03 February 2011

A-BLASE!

Memorial of St. Blasé, Bishop and Martyr

Mk 16:15-20


We celebrate today the blessed memory of St. Blase, and we celebrate it not only with a feast day, but with a unique ceremony that seems to parallel the practice of anointing the sick. In Masses today blessing of throats are given to those who wish to receive it. The blessing is performed with two white candles that were blessed yesterday, the Feast of the Lord’s Presentation. The white color of the candles symbolizes purity. Often, a red ribbon is draped over the base of the candles. The red drape or ribbon symbolizes the martyrdom of St. Blasé. The two candles are grasped in an X-shape and held up to the throat of the person receiving the blessing, as the priest prays the formula: “Through the intercession of St. Blaise, bishop and martyr, may God deliver you from every disease of the throat and from every other illness, in the name of the Father, and of the Son, and of the Holy Spirit." And the person receiving the blessing answers, “Amen.”


Who is St. Blasé? Why is he venerated as patron against throat ailments?


Blasé was born to a wealthy and noble Christian family in the 4th century. He was a physician before he became a bishop at a young age in Sebaste in Armenia. His rather early elevation into the Order of Bishops is attributed to his outstanding holiness and leadership qualities even as Christians were then persecuted.


During the persecution of Emperor Licinius, Blasé lived as a hermit in a cave where wild animals kept him company. It is said that he even healed those who were sick and wounded among them. There is an account that says that Blasé encountered a woman whose pig was caught by a wolf. Blasé commanded the wolf to release the pig, and, indeed, the wolf freed the pig unhurt. But one day, a group of men who were hunting wild beasts discovered Blasé and seized him. As Christianity was outlawed during his time, Blasé was brought to Agricolaus, governor of Cappadocia and Lesser Armenia.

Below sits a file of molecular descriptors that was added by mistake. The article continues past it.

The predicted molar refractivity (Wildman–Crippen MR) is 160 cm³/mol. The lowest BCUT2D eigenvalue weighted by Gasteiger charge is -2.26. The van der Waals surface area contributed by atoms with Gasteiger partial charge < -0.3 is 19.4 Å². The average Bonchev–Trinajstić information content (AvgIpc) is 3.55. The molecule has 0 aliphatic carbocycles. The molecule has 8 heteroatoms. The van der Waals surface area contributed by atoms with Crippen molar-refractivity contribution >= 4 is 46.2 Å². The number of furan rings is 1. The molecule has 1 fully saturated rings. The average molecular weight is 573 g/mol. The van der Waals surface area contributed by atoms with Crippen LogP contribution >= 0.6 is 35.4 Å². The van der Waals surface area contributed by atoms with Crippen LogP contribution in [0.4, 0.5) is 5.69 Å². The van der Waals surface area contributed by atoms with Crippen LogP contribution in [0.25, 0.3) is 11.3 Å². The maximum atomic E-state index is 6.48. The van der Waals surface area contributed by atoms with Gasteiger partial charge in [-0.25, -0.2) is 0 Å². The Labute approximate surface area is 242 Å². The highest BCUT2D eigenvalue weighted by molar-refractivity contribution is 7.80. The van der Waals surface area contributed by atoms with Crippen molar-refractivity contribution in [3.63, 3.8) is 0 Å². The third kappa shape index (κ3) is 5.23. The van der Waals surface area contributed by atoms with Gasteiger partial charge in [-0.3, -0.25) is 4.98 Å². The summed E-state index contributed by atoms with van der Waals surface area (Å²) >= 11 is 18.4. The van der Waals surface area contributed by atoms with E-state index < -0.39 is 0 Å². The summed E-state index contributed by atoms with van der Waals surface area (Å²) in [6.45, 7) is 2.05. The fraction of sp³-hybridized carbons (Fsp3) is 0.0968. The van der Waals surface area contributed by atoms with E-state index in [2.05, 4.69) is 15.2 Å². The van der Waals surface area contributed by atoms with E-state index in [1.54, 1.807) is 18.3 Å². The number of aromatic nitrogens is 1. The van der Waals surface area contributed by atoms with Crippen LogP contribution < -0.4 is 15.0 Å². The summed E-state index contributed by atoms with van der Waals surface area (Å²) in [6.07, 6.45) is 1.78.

The woman whose pig Blasé saved from the jaws of a wolf brought him candles so that his prison cell would have some light and he could read the Sacred Scriptures. It was also during then that Blasé, using two of the candles given him by the woman whose pig he saved, miraculously cured a small boy who was choking to death on a fishbone lodged in his throat. Grasping the two candles to form an X-shape, Blasé held them up to the throat of the child and prayed for the boy’s deliverance. The fishbone dislodged by itself and the boy was saved from imminent death.


Eventually, Agricolaus the Governor condemned Blasé because the latter refused to deny his faith in Jesus Christ. He was tortured with the iron comb. An iron comb is an instrument used for combing wool. The skin of Blasé was scrapped with this iron comb and shredded into pieces. This is the reason why Blasé is also invoked as patron of those engaged in the wool-industry. Finally, he was beheaded.


Today, on his feastday, we ask the intercession of St. Blasé not only for deliverance from any throat ailments and other physical illness but also from all that compromises our love for Jesus. We are all called to be martyrs. For some, martyrdom comes as the shedding of blood for the Faith. But for all of us, martyrdom always takes the form of living out day-to-day fidelity to the Gospel of Jesus Christ and to Jesus Christ Himself and the Church for whom He was first to have shed blood.


Martyrdom is not about dying. It is about living. The Greek word martyrion means witness. A martyr is a witness. And witnessing does not only happen in death. In fact, it happens even before dying for the Faith.


Let us love Jesus in life and in death. Let us live the Faith before we die for it. May the fire of the Spirit of Jesus keep burning in our hearts and set the world ablaze…a-BLASÉ!

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